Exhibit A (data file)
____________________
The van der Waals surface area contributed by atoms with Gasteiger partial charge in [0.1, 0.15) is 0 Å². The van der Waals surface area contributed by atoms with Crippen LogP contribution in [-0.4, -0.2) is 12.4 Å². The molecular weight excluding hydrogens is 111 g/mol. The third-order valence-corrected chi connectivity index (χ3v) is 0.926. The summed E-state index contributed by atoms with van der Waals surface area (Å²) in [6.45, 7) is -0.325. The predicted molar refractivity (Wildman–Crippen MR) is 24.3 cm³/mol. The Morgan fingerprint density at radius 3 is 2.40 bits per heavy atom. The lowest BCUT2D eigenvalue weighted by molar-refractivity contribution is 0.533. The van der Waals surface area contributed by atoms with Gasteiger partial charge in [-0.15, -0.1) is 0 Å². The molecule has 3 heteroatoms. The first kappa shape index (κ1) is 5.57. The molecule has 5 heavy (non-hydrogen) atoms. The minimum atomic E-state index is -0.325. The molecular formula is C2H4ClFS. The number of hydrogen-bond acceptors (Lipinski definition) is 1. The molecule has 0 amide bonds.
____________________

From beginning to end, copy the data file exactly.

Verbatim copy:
The van der Waals surface area contributed by atoms with Gasteiger partial charge in [0.1, 0.15) is 0 Å². The van der Waals surface area contributed by atoms with Crippen LogP contribution in [-0.4, -0.2) is 12.4 Å². The molecular weight excluding hydrogens is 111 g/mol. The third-order valence-corrected chi connectivity index (χ3v) is 0.926. The summed E-state index contributed by atoms with van der Waals surface area (Å²) in [6.45, 7) is -0.325. The predicted molar refractivity (Wildman–Crippen MR) is 24.3 cm³/mol. The Morgan fingerprint density at radius 3 is 2.40 bits per heavy atom. The lowest BCUT2D eigenvalue weighted by molar-refractivity contribution is 0.533. The van der Waals surface area contributed by atoms with Gasteiger partial charge in [-0.15, -0.1) is 0 Å². The molecule has 3 heteroatoms. The first kappa shape index (κ1) is 5.57. The molecule has 5 heavy (non-hydrogen) atoms. The minimum atomic E-state index is -0.325. The molecular formula is C2H4ClFS. The number of hydrogen-bond acceptors (Lipinski definition) is 1. The molecule has 0 amide bonds.